On Thu, May 28, 2009 at 1:20 AM, Hans-Emil Skogh <Hans-Emil.Skogh_at_tritech.se
> And what would happen if you manually uncheck half of the added files and
> then click added? Or unchecks all of them?
Doesn't matter. In a very naive/simplified implementation, manual
checking/unchecking of items would not affect the behavior of the toggle.
For example, if I click the "Added" link and 5 added items are selected,
then I uncheck all of them manually, and then click "Added" again, it is
still going to try to uncheck all added items. So to the user, it appears as
though the click did nothing, but this isn't a problem because if the user
intends this to check all of the items again they can do a second click.
Now, I'm not going to defend this behavior, however, since it is a naive
implementation. Ideally, you could do some minimal checking. For example, if
the "Added" link's next click is intended to uncheck all added items, but
I've manually already unchecked them all, then it could preemptively switch
to toggling them back on. There are various predictive behaviors you can
give the toggle feature, it's just a matter of gathering requirements.
However, you do make a valid point on this one.
I still thinks that options that doesn't do anything should be grayed out.
> If you save a document, the save option gets grayed out until you make a
No, it does not, not for most applications at least. I won't argue that this
isn't done at all, however in most of the applications I use (visual studio,
notepad++) you can save as many times as you want, regardless of if you had
saved previous to that.
> If you press undo, the button gets grayed out when there are no more things
> to undo. They doesn't just stay enabled wating for a user to press it and
> then silently do nothing.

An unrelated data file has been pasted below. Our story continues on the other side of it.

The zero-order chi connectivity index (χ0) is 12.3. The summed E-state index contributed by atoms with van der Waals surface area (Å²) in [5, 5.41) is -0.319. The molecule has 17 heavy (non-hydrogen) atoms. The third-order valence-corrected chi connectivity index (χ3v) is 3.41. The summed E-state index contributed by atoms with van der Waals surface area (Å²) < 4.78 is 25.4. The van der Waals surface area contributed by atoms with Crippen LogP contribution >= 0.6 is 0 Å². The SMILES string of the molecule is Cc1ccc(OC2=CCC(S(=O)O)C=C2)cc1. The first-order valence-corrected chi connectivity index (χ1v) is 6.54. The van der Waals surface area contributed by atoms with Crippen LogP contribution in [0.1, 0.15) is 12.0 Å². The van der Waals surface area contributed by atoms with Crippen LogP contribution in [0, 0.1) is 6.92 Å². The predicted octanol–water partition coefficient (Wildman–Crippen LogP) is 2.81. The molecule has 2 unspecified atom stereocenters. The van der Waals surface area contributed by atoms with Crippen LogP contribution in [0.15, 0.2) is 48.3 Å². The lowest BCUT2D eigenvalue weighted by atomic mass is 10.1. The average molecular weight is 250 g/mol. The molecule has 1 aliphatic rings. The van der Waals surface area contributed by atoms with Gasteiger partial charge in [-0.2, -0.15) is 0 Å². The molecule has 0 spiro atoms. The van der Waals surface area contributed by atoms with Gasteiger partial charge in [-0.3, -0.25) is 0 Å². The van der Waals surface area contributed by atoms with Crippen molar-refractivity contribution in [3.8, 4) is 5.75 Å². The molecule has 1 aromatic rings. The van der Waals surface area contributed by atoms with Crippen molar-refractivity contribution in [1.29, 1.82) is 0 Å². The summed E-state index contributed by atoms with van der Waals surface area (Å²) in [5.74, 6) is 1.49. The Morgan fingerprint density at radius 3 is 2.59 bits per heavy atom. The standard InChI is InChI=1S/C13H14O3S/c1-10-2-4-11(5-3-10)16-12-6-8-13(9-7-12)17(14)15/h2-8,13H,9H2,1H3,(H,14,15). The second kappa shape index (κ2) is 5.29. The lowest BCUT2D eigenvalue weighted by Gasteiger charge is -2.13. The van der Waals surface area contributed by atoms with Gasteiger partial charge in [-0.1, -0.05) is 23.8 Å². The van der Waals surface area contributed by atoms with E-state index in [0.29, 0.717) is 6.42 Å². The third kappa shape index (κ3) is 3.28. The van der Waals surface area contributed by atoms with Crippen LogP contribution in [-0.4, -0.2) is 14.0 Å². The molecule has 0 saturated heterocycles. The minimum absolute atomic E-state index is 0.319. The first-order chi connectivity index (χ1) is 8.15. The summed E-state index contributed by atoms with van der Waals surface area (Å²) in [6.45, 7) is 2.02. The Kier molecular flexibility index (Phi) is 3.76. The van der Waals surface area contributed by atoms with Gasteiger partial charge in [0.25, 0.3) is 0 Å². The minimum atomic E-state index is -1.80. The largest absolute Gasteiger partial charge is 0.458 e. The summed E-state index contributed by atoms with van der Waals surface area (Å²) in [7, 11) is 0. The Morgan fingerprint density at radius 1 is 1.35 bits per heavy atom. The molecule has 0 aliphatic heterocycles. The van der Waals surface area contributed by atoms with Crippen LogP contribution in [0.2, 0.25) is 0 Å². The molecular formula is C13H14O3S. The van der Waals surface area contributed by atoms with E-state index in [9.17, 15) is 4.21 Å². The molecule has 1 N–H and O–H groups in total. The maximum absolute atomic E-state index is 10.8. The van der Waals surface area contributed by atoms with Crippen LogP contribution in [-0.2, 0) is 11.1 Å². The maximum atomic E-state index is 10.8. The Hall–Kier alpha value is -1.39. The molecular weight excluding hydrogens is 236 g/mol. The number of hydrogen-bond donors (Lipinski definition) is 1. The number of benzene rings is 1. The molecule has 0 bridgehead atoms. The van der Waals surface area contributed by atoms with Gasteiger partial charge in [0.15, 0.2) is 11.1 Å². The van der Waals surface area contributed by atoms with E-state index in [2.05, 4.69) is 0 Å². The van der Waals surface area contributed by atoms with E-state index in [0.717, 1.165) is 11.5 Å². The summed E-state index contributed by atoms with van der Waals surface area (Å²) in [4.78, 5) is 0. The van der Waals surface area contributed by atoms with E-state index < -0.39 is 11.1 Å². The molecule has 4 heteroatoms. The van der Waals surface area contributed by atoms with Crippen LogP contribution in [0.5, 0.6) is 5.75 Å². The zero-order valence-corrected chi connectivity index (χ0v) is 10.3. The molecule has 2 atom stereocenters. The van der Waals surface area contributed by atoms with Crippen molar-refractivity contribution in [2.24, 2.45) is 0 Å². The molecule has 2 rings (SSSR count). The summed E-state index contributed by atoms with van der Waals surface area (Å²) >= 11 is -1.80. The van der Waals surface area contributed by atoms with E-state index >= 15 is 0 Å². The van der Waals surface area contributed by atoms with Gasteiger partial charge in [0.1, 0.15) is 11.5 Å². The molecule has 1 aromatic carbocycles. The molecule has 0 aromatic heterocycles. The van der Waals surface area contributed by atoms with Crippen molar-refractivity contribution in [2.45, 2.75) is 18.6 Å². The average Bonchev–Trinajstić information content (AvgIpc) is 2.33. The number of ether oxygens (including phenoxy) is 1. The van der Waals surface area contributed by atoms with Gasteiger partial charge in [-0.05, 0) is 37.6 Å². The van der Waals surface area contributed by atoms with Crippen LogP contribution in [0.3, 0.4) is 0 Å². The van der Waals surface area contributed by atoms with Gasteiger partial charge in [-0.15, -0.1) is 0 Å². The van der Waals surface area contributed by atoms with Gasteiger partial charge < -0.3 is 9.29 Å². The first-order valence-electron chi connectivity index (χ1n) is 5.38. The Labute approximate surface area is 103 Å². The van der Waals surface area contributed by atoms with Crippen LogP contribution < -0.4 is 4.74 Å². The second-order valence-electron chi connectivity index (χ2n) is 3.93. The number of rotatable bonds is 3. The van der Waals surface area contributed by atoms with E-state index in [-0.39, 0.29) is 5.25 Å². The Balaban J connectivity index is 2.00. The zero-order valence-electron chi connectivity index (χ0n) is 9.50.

Again, you're comparing apples to oranges. These are two completely
different problem domains. Some cases make more sense than others to provide
a disabled option. This is not one of them.
Graying out an option does also provide additional cues to the user, like
> that the document has not been modified since the last save in case of a
> save button, or the presence of added files in a list of files in our.
Why would they care about the presence of added files? All the user should
care about is making sure all added items were selected. If there are no
added items, and he clicks "added", that means he can still be rest assured
that his commit will contain all added items, even if there are none.
And as I said before, if the user really does care about this, my suggestion
to add a counter somewhere is also an option, but not a very important one
IMHO. I know that when I want to see if I have added items, I go to "Check
for modifications". I don't go to the commit dialog to see what kinds of
changes I've made to my working copy. When I go to "commit", that normally
means I am confident of the status of my working copy and I plan to do a
commit. At this point, I already know or don't care that I have added items.
The commit dialog is the last step one takes in the cycle of a single
integration, and if you are reaching this point without knowing what in the
heck your working copy looks like (roughly), you're doing something wrong
and you're probably breaking the mainline.
I just can't see why we should make an exception from a perfectly good GUI
> defacto standard here, without getting a single benefit from doing so!
I never claimed that there would be a benefit to disabling links as
you expect. In fact, all along I've been saying that either case is
providing no benefits. This is about what makes logical sense.
It does not seem logical to me to expend the effort to disable items when it
provides no immediate benefit to the user. It does not seem logical to
disable something that does not make sense to be disabled, since in the case
of a Toggle, it is impossible for it to never be useful to the user.
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Received on 2009-05-28 17:56:05 CEST